Arabian nights

Habibi is changing the image of the Middle East in America-one queer soiree at a time.

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WIGGLE ROOM Habibi fans get their groove on.

WIGGLE ROOM Habibi fans get their groove on.

Being gay is hard enough. Being a gay Arab person in our post--September 11 world is even harder. Luckily, a roaming New York bash called Habibi ("sweetheart" in Arabic) has been developing into one of the city's most joyful club nights, drawing hundreds of gay Arab men (and a smattering of women) and their admirers, who come to groove to a compelling mix of Western and Middle Eastern beats.

Not only does Habibi serve as a delightful contrast to the media's gloomy portrayal of Arab culture, but it also reflects the excitement of a bubbling gay-pride movement. Ramzi Zakharia, a cofounder and member of the Gay and Lesbian Arab Society (GLAS), compares Habibi's celebratory vibe to that of the glory days of ACTUP, when the fight for queer liberation and getting down on the dance floor were rolled into one. "There is an intense amount of pride at these events," he says. "The dancers have this very in-your-face attitude: We're gay and we know how to have fun, and if you don't like it, then shut up and watch us dance."

Held every six weeks and promoted largely through the Internet, Habibi staged its first gathering, in early 2003, as a collaboration with GLAS and a more established gay ethnic party, Desilicious, which is a magnet for South Asian folks. Since then, Habibi has popped up at several Manhattan clubs, including a Pride celebration in June at the Slide/Marquee, which transformed the basement into a hookah lounge. This weekend, the shindig marks a milestone by moving into its biggest space yet: the midtown nightclub Shelter. "I would say that this is the only party of its kind in the United States, if not the world," its promoter and founder, DJ Iz, proudly declares.

The party is a colorful affair, featuring belly dancers (one of the most popular male dancers is Israeli), Arab music videos projected on the walls and occasional drag performances. For the upcoming move to Shelter, Laritza Dumont is all set to shake and shimmy as Shakira, the Colombian-Lebanese pop star. Another frequent guest is roly-poly Egyptian drag queen Sultana, who bills herself as queen of the "Middle East Village." "The party highlights the sensual and fabulous parts of Middle Eastern culture," Sultana says.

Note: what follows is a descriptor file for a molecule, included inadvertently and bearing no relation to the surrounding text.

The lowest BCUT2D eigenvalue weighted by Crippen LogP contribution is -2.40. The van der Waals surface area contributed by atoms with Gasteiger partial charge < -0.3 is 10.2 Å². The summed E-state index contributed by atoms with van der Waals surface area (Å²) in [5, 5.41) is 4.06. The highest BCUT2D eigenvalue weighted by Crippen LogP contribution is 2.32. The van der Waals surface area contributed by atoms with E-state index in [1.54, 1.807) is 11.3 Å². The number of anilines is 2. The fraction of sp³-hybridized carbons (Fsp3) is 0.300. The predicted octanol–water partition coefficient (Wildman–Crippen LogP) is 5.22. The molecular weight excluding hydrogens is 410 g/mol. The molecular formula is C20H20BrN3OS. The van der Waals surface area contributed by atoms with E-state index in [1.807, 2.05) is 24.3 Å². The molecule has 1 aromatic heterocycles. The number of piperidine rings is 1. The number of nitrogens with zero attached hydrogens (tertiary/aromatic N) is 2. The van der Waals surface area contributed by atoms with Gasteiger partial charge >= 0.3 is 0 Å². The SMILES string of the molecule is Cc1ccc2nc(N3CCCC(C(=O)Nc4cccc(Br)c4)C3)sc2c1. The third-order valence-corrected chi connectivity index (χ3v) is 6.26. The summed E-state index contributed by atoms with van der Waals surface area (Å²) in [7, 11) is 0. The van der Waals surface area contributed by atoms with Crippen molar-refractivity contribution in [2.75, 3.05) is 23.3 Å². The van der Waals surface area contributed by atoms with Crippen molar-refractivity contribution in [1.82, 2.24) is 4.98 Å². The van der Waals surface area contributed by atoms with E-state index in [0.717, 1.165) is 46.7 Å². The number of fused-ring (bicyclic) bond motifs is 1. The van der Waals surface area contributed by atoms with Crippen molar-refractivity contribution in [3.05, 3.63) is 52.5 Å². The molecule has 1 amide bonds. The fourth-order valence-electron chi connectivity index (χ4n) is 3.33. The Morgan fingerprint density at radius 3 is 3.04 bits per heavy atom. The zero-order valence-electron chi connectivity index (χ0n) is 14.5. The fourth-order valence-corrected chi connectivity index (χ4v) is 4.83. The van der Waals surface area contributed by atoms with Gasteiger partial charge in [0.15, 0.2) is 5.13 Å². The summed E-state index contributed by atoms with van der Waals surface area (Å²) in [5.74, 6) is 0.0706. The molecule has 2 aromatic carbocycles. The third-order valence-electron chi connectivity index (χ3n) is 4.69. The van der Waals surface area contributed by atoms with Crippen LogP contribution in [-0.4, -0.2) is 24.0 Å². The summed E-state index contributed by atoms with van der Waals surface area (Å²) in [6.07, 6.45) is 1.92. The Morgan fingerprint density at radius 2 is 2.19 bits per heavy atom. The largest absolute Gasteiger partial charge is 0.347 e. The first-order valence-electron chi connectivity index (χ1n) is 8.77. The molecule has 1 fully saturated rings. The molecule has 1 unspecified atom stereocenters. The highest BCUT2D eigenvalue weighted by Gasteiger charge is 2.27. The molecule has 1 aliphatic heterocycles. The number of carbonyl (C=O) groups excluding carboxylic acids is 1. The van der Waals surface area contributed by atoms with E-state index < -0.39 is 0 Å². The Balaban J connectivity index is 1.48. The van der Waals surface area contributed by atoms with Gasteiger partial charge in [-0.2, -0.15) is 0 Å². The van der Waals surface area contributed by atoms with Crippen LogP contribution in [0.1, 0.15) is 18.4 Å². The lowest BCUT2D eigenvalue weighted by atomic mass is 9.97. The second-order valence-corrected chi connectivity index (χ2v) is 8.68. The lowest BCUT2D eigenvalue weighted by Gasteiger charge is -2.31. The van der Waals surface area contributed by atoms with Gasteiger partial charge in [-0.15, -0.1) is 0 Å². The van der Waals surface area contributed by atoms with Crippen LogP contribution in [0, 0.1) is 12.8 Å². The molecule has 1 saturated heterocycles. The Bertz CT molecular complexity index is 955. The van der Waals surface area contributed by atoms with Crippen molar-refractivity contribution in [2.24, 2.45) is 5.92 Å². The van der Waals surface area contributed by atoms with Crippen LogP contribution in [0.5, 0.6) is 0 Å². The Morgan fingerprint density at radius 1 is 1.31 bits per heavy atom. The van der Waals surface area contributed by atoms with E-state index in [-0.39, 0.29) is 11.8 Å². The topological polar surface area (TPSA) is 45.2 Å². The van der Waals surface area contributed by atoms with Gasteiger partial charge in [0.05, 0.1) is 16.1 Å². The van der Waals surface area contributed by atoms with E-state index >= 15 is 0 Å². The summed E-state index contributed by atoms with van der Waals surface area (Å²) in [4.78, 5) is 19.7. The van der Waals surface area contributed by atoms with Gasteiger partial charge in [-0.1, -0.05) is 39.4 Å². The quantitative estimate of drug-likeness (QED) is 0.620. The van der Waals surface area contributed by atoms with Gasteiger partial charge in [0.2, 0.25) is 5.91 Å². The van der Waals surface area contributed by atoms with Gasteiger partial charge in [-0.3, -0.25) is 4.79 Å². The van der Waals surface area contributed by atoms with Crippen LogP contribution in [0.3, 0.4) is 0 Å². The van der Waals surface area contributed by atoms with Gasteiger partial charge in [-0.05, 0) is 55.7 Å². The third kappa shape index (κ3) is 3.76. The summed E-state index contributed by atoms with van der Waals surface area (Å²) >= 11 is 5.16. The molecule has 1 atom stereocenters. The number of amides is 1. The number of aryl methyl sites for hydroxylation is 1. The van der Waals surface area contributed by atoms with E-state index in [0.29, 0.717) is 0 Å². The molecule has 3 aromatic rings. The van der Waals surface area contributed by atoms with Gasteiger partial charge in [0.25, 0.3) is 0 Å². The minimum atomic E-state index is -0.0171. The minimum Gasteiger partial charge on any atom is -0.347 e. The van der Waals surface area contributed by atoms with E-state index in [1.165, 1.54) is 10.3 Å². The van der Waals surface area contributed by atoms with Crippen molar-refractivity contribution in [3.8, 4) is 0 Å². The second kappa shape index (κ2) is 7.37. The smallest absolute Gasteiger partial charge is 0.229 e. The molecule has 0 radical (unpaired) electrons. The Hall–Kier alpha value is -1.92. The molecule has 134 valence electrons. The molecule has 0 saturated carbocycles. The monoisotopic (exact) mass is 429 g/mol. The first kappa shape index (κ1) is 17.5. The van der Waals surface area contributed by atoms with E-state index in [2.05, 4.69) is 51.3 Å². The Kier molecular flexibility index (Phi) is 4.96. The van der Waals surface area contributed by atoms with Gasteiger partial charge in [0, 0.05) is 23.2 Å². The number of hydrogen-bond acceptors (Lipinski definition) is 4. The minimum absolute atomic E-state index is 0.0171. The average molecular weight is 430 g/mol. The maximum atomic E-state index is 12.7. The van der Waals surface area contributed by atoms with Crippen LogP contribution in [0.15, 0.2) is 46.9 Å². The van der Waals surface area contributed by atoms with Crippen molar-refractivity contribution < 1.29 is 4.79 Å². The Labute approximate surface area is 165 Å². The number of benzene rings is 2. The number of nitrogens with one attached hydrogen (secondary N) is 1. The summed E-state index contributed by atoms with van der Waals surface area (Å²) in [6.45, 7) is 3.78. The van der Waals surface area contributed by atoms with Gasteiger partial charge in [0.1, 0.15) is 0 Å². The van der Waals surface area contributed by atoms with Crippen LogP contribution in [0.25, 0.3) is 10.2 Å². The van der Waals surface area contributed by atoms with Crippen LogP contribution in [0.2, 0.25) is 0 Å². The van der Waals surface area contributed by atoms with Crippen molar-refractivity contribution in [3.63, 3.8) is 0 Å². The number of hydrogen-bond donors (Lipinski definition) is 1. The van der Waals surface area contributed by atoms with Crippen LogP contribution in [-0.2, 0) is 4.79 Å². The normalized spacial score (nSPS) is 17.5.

But Habibi is hardly a trip to the old Casbah. "People coming to hear traditional music will be surprised," says DJ Iz, who takes dance and pop tracks from the Middle East's thriving music scenes and blends them with hits from the U.S., Europe and Latin America. "I spend hours and hours going through every song—editing, remixing, adding and taking out certain parts. You'll hear Destiny's Child or Madonna, but not in the way that you've ever heard them before." The party goers respond more than enthusiastically, and throughout the night dancers hop onstage to passionately sing along to their favorite tunes.

Inhibitions aren't all that's cast aside at Habibi—the cultural and nationalist differences that plague the Middle East. "You have guys from Morocco, Jordan, Saudi Arabia, Algeria and all these other countries, Christians and Muslims," says a party devotee named Sami. "Everyone is really chill and just out to have a good time." For many fans, including immigrants still in the closet to their traditional families, Habibi has become a must-attend happening. "A lot of people put it on their calendars and come in from different cities," Zakaria says. "I think you can compare it on a much smaller scale to a circuit party,  minus the drugs."

Habibi's dance floor also accommodates plenty of non-Arabs. "Many of them love the music and the culture," DJ Iz says, "and some of them are interested in dating Arab guys." (Zakharia confides that these guys are playfully known as "hummus queens.") But the party's atmosphere isn't overly cruisey. Instead, DJ Iz says, the revelers provide a dose of sensuality. "It's a beautiful thing to see an Indian, a white guy, an Arab and an Asian, all dancing to the same music and moving in the way that they want to express themselves."

Habibi is at Shelter Saturday 24 at 10pm. See listings.

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